Guideline # 6 for a Healthy Relationship

Written by on August 9, 2012 in On Relationships

Learn to Listen.

Learning how to listen to your partner will completely change your relationship. FYI: Listening is not the same thing as waiting for your turn to talk. (Sometimes rather impatiently) Listening is the ability to suspend your ideas and opinions and create an opening in your being to let the words, feelings, expressions of another person penetrate you. Silence and becoming comfortable with silence is important if you are learning to listen. It takes quite a bit of discipline if you have not done it much but is well worth the results.

Listening makes space

Listening creates space within your interactions. For example before getting angry or reacting to a statement made, listening first, really allowing the intent of the speaker to be felt creates space, a chance for thoughtful and conscious choices to be made. Instead of reacting you can choose your words carefully, make decisions based on deeper reasoning and you will be detached from the drama. Training yourself to pause and listen will help you become more conscious of your own motives as well. Making space in conversation has a calming effect on everyone.

Listening gives attention.

Deep listening gives deep attention to the speaker. The person will feel heard, cared about and as a result, will feel loved by you, even when you cannot or do not offer advice. Just simply listening and asking thoughtful questions will create an intimacy that is lacking in many relationships and is sometimes the reason people crave sex. Sex is attention. Listening deeply is also attention and can bring a lot of intimacy and fulfillment in any relationship.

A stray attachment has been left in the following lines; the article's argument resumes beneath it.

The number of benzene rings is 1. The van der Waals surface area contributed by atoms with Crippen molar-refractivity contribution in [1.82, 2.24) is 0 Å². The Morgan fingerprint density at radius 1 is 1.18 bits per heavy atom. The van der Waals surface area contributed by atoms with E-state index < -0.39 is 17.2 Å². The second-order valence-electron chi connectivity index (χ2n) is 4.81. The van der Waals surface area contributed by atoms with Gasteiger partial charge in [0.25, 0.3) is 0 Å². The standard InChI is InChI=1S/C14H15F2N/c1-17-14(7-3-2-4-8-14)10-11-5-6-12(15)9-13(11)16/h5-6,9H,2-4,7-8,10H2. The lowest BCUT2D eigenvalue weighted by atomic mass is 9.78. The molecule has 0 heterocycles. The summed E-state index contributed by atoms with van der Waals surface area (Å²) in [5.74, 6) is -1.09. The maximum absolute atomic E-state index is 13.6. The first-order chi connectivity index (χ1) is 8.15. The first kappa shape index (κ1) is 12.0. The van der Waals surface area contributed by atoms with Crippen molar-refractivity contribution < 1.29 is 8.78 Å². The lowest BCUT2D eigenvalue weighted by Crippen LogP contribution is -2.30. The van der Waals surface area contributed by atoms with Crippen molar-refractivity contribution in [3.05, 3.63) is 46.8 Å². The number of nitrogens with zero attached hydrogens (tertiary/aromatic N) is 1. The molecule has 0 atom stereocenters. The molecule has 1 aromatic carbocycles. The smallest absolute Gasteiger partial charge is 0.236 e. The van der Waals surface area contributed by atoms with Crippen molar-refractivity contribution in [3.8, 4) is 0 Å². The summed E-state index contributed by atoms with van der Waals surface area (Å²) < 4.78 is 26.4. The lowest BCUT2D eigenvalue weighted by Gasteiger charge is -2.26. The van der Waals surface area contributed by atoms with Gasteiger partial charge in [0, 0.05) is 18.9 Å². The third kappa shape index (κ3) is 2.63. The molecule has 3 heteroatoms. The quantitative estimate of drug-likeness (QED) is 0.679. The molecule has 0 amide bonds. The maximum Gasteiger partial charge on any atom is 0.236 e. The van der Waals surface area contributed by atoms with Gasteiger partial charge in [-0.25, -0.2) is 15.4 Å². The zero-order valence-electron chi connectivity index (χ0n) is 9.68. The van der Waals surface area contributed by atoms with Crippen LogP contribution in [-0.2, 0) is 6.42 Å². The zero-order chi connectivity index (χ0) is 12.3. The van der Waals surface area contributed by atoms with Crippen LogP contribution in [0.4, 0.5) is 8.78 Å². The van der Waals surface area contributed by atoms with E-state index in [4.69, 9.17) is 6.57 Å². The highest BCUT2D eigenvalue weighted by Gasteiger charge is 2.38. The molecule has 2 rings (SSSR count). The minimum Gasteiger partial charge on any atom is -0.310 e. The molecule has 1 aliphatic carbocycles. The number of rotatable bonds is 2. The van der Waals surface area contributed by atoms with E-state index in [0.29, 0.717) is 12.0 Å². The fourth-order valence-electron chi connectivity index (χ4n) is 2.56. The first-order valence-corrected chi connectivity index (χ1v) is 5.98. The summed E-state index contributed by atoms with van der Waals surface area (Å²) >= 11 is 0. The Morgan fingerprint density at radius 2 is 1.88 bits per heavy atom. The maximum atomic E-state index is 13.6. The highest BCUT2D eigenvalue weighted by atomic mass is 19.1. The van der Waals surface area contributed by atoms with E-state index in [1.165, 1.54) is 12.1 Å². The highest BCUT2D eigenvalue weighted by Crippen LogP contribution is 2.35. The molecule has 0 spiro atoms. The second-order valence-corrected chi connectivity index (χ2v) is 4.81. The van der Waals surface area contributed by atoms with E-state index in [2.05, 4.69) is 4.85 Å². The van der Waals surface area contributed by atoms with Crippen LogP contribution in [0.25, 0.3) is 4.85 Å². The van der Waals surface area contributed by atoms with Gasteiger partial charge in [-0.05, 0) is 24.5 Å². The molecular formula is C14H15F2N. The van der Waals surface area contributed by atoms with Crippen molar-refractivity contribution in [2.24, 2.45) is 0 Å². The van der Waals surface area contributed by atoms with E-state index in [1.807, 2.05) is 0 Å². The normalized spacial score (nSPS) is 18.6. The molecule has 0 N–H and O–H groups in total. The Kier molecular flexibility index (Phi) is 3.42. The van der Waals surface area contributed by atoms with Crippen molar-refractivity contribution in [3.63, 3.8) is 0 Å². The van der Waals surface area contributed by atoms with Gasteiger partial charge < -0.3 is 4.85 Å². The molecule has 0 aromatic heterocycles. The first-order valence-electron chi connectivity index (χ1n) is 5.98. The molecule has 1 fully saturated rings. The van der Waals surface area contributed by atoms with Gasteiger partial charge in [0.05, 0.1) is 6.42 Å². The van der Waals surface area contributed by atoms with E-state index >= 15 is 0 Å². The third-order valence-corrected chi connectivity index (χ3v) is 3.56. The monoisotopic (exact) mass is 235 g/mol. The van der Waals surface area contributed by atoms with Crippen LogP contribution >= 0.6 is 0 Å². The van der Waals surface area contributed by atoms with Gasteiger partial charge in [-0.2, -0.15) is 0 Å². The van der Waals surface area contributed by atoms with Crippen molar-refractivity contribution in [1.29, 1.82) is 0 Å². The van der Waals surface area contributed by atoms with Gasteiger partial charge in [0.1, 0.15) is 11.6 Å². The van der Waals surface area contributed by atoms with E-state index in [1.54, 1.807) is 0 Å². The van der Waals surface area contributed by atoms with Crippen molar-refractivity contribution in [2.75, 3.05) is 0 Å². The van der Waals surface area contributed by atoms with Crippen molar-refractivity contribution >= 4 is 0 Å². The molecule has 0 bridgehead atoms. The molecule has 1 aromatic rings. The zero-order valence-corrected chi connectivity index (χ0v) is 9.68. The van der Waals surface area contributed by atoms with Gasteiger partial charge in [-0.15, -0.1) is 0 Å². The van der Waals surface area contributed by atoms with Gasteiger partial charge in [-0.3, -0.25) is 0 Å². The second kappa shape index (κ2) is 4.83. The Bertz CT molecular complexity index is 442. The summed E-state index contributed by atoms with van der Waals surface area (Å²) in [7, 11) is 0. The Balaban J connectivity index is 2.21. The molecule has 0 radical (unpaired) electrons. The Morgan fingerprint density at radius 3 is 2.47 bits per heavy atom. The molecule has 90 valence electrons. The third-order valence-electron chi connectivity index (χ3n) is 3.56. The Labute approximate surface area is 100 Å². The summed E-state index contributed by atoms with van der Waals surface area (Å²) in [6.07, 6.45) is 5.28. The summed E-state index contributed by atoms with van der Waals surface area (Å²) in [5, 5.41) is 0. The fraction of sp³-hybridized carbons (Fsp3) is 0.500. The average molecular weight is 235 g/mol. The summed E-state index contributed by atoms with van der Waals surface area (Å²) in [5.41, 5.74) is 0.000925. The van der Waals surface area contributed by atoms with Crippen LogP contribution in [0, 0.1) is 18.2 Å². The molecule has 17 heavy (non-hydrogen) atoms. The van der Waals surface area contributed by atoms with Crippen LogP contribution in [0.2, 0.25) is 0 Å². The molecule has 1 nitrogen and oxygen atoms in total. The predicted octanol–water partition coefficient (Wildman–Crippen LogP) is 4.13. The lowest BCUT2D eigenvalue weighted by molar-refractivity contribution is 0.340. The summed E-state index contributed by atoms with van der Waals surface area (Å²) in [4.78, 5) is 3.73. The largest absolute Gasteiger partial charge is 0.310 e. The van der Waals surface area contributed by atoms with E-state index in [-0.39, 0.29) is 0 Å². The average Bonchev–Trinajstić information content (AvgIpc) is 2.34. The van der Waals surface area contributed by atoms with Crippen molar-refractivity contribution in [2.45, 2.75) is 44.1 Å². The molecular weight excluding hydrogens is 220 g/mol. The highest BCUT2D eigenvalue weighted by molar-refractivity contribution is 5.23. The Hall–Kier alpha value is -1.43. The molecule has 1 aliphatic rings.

Listening develops compassion.

When you really listen to others your heart opens. Any hardness will soften and the natural empathy you feel for others will emerge. You will grow in your own understanding when you empathize with others. By listening you are able to vicariously feel pain and the concern of others, that creates a level of understanding otherwise unachievable. Having the answers or being addicting to problem solving is not compassion, it is arrogant and self serving. Listening will develop your empathy and will open your heart to more compassionate relationships.

Listening is non-judgmental.

In order to truly listen you must suspend all judgment. By suspending your judgments your mind opens. When the mind is open it can learn new things, be inspired, expand your awareness and much more. Listening helps you to see both sides of the story and distance yourself from the issue. Judge after you have deeply listened. Knee-jerk judgments are not the same thing as wise discernment and really have little or no value. It is important to make wise and careful judgments only after you have opened your mind and listened. Listening itself will open your mind.

King Solomon

One story of King Solomon from the Bible is a good example of this. The story from 1 Kings 3 16-28 is recounted as follows:  Two women lived in the same house and both had infant sons. One of the infants died during the night and the woman who had lost her child traded the her dead child for the living child while the other woman slept. There was an argument in the morning about whose baby had died. They brought their dilemma before King Solomon. Both women claimed to be the mother of the living child and both women claimed the other woman was the mother of the dead child. King Solomon listened and deliberated for some time before asking for a sword. When the sword was brought forth he commanded the living infant to be cut in half and one half of the child be given to each woman. The true mother upon hearing this exclaimed “Give her the child, but do not kill him.” The other woman wanted the baby cut in half and cried out “Divide him, then he will be neither mine nor yours.” This allowed Solomon to discover the true mother by her love and desire to protect her own child. The infant was returned to his mother.

People came from far and wide to seek the counsel of King Solomon and he was known for his great wisdom. What is not made obvious in the story is that he listened to people. It was through his deep listening that he was able to make wise judgments. Listening will always produce a better conversation, a better decision, a better relationship.

Listening and really learning the discipline of deep listening is a worthy endeavor for improving your relationships and that is why guideline # 6 is: Learn to Listen.

 

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